Monday, Oct. 15

I try hungryhungrycoeds.com. There’s an event for later that day promising “light refreshments.” Could this work for dinner? I find myself at a drama interest group discussion on Samuel Beckett questioning the number of peppermint patties I could take that would still be considered polite (I guessed two). As we introduce ourselves over cider and Nilla Wafers, I realize that everyone else is a graduate student. I consider putting back the second peppermint patty.

Maybe this wasn’t the best week to conduct this test. Or maybe the problem is I’m too afraid to drop in on the engineering school/business school recruiting dinners – where I’m guessing the food might even surpass tuna sandwiches. I cave a few times to buy coffee and feel terrible; I’m certainly not doing as well as another friend of mine, who has been able to locate campus events catered by Zingerman’s and managed two weeks straight of free Japanese lunches and dinners as part of a summer internship. At one point, he had six teriyaki bento boxes stacked in his refrigerator. I do realize that outside of the desire to scrimp and save (whether to be able to make a few more rounds at the bar at the end of the week or to make rent at end of the month), there’s a certain pride from being able to do something for as little money as possible. It has a stick-it-to-the-man kind of quality to it. Most important, I realize now how much money I usually spend – and a lot of it is unnecessary.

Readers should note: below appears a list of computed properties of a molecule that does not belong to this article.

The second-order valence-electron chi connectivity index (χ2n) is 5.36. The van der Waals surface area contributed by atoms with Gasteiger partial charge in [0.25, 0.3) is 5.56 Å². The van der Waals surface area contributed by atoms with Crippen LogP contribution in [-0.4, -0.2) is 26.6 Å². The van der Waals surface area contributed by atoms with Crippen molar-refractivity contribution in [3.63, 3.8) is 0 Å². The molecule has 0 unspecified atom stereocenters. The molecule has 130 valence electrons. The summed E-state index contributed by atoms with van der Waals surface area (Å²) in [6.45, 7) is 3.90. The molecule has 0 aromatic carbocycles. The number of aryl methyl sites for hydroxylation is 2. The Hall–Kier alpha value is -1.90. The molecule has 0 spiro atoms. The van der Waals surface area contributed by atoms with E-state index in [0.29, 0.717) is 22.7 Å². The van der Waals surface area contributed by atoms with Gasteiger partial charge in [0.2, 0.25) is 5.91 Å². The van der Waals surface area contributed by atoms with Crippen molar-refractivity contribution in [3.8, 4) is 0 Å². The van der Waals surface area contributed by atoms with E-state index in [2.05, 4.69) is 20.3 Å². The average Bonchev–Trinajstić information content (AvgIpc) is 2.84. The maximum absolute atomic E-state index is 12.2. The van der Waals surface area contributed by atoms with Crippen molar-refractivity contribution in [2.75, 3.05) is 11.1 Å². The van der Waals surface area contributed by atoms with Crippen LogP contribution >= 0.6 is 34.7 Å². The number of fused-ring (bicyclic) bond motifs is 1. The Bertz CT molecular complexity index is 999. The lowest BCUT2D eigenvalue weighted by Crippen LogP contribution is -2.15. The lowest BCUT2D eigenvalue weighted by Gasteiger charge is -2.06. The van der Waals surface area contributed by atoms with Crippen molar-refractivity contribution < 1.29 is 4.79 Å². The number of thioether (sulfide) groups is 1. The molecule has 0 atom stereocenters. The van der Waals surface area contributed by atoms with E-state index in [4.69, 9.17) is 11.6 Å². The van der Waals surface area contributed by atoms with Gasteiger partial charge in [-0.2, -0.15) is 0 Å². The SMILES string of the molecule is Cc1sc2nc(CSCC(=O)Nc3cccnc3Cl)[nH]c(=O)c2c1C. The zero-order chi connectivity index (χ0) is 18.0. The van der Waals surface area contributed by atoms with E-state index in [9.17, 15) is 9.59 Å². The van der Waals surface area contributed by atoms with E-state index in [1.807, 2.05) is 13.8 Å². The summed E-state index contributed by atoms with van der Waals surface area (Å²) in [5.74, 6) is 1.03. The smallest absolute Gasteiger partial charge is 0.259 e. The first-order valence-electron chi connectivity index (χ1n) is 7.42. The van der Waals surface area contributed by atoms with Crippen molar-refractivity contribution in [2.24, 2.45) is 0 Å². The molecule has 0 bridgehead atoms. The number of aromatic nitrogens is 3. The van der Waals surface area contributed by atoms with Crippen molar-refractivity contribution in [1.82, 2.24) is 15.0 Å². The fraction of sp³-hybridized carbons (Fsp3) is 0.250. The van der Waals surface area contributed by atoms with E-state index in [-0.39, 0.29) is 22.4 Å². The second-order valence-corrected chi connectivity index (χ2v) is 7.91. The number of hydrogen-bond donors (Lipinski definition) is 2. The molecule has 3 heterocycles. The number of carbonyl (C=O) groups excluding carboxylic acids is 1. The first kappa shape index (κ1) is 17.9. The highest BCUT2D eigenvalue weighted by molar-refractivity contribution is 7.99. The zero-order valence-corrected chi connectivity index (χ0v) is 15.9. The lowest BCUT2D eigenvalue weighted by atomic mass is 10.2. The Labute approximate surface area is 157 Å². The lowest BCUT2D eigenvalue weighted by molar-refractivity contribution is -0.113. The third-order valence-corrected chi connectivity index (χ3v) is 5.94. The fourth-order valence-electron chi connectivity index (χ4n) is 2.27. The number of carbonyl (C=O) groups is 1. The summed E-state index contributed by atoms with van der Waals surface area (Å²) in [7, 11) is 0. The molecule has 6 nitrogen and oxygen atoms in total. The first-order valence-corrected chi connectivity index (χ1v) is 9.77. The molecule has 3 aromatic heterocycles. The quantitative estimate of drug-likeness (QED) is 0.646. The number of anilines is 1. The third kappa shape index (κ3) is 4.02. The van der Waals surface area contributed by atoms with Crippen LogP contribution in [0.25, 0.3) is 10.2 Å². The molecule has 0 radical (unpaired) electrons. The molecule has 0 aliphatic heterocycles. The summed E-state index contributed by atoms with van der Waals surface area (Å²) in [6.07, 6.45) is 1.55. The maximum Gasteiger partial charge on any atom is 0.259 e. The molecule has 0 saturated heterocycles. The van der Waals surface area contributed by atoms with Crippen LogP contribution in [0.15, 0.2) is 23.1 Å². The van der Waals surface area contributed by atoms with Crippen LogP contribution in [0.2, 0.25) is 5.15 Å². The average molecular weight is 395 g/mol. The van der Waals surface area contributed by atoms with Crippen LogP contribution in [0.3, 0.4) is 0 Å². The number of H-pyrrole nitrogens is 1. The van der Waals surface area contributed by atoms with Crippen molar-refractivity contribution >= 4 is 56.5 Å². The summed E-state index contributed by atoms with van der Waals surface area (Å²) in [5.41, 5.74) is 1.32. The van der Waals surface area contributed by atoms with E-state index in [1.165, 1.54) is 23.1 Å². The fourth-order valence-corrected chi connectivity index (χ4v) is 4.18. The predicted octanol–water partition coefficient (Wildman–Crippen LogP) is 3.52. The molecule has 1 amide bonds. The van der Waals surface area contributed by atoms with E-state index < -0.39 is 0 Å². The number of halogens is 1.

Think about it. If you decide to eat out an entire day, how much money do you spend? A minimum of 10 bucks? Fifteen? Even if you skip breakfast, let’s say you have a bagel for lunch (between $1 and $2) and the cheapest sandwich you can find (Potbelly’s or a falafel deal is usually around $4) for dinner. Let’s throw in coffee for a dollar or so. Added up, that’s still more than double what you’d be allowed on the United States Department of Agriculture’s Food Stamp Program. Earlier this year, in anticipation of the farm bill (which includes the food stamp program) being up for reauthorization, four members of Congress conducted what they called their “Food Stamp Challenge,” eating on $21 or less a week. Similar Food Stamp Challenges have been taken up by other groups like the Jewish Council for Public Affairs and United Way of Roanoke Valley. It’s something that’s gotten a lot of positive press attention. Nancy S. Tivol of the San Jose Mercury News wrote, “Feeling full on $3 a day is one challenge; eating nutritionally is virtually impossible.” Bagels or bread or French fries (even when sold at Amer’s or Wendy’s) are cheaper than anything else. Salads – buying the ingredients to make one, much less buying one from Cosi or (god forbid) Zingerman’s – are out of the question when you’re trying to live cheaply. And so many people are forced to live on very low incomes, not just for a week to complete a Statement feature story, but every day. Worse, they’re not living in a world overflowing with catered honors luncheons.

Even though I’ve got my credit card in hand again, I’ve become a lot better at paying attention to event listings with those key phrases: “refreshments,” “lunch provided” or “FREE PIZZA!!!” And in addition to a deeper understanding of the farm bill, I’ve been introduced to some interesting events I wouldn’t have heard of otherwise. So maybe you’ll see me at Prof. Enoch Brater’s Beckett talk at Angell Hall tomorrow. He’ll be talking about “The Seated Figure on Beckett’s Stage” – and peppermint patties will be the least of my concerns this time.

Leave a comment

Your email address will not be published. Required fields are marked *